(Jacob Rumans) #1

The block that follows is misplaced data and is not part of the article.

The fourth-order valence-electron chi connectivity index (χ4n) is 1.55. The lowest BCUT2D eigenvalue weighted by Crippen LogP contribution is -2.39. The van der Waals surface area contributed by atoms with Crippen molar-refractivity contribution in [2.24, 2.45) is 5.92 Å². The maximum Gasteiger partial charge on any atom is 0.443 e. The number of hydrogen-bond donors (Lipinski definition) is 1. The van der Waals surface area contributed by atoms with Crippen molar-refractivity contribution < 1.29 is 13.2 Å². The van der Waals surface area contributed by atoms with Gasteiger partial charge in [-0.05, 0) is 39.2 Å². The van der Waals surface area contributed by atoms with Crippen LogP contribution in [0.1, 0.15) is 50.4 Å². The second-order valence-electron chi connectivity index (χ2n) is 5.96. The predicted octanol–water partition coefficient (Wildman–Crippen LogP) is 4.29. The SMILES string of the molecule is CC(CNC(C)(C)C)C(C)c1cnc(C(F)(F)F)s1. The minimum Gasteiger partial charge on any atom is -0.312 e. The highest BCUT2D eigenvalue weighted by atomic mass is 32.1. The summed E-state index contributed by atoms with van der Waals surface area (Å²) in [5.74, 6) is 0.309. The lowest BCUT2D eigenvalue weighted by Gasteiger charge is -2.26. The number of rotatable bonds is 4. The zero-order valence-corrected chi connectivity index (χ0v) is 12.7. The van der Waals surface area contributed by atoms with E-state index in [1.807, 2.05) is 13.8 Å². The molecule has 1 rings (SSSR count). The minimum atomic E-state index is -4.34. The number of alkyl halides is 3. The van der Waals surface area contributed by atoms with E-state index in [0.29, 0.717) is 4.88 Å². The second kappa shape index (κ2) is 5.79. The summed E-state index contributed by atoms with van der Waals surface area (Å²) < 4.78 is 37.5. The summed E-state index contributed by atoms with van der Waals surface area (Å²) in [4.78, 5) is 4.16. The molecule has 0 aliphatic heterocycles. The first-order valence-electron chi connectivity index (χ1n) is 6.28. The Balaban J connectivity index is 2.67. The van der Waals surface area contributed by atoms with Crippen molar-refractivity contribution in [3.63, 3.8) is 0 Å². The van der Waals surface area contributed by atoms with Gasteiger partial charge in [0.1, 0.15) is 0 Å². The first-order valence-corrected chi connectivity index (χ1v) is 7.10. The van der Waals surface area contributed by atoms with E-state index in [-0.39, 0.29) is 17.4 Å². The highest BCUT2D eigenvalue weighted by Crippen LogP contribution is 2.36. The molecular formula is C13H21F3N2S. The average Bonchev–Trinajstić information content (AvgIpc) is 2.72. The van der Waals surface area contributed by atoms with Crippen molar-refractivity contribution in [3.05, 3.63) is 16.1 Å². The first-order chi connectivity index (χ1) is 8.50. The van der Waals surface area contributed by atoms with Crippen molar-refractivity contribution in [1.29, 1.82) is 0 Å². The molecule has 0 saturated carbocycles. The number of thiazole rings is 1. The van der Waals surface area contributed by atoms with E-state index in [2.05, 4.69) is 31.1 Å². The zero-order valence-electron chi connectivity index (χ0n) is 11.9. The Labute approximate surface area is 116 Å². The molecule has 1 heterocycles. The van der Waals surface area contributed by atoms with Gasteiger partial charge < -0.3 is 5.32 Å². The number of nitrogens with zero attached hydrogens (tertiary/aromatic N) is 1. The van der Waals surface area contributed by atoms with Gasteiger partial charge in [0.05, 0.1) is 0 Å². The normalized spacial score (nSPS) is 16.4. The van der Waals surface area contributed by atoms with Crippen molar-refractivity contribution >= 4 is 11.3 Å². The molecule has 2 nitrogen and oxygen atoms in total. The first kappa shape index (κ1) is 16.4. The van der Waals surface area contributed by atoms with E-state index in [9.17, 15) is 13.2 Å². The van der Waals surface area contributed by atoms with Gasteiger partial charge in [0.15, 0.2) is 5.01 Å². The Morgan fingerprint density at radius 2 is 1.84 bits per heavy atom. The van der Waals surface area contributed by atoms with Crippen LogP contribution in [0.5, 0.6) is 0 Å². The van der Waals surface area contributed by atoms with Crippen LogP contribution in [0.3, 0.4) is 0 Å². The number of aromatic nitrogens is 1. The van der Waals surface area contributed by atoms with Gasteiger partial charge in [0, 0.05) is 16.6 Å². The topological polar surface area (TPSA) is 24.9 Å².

WARM-UPS MIND+HEALTHWORDS: RICK PEARSON. ILLUSTRATION: DAN WOODGERJULY 2018 RUNNERSWORLD.CO.UK 017## RISE AND SHINE‘The most likely timeto bail on a run is inthe early evening,’ saysAndy Lane, Professoror Sport Psychologyat the Universityof Wolverhampton(‘If your bottom hitsthe sofa, the chancesare very low that you’llimmediately get up andgo for a run.’ Instead,Lane suggests planningruns for the morning orrunning some or all ofthe way home.``````SLOW DOWNIf you’re having astressful time at work,don’t attempt to setrecords on your nextrun. ‘The best thingto do is to go slowly,preferably in a niceenvironment, like apark’ says Lane. ‘Put nopressure on yourself.’If you don’t have apark nearby, make a``````playlist. ‘You can thengo to a gym and listento it while you’re on atreadmill,’ says Lane.``````PLAN YOUR ROUTE‘If you want to recordyour runs by time, thinkabout where you canrun without hassle –where you won’t be cutup by cars or chasedby dogs,’ says Lane.‘Strava is useful here, asit can show you wherelocal runs are. Parkrunroutes are also stress-free options.’``````RUN WITH OTHERSLet someone else setthe race pace – be it apacer or a friend yourun with regularly. Thiswill help to conservemental energy, as thedecision-making isout of your hands.There’s also evidenceto suggest runningin a group helps toboost performance.RUNNING ONTHE BRAINReduce distractions,run faster, feel better``````MODERN LIFE is full of stress anddistractions. By the time 5:30pm rollsaround, or you’ve inally fed the children,you may well be thinking, ‘I am simplyfar too tired to run.’ This is brain drain- and it’s ruining your running. Here arefour ways to limit or bypass the mentalfatigue that’s keeping you of the road. DON’T FORGET TO GO FOR A RUN Running protects your memoryRunning helps the brainstave of the memory-damaging impact ofchronic stress, accordingto a new study. Theresearch, published inthe journal Neurobiologyof Learning and Memory,found that runningmitigates the impactchronic stress has on thehippocampus, the partof the brain responsiblefor learning and memory.Senior author JefEdwards, an associateprofessor of physiologyand developmentalbiology at Brigham YoungUniversity, Utah, US,called exercise a ‘simpleand cost-efective wayto eliminate the negativeimpacts of chronic stresson memory’. Stressweakens the connectionsbetween neurons, butexercise strengthens them.``````The percentagereduction in thelikelihood ofdeveloping dementiaamong fit womencompared withunfit women,according to a studyby the University ofGothenburg,Sweden.90BR AINSTOPPED PLAYDon’t let mentalfatigue get in theway of your much-needed run

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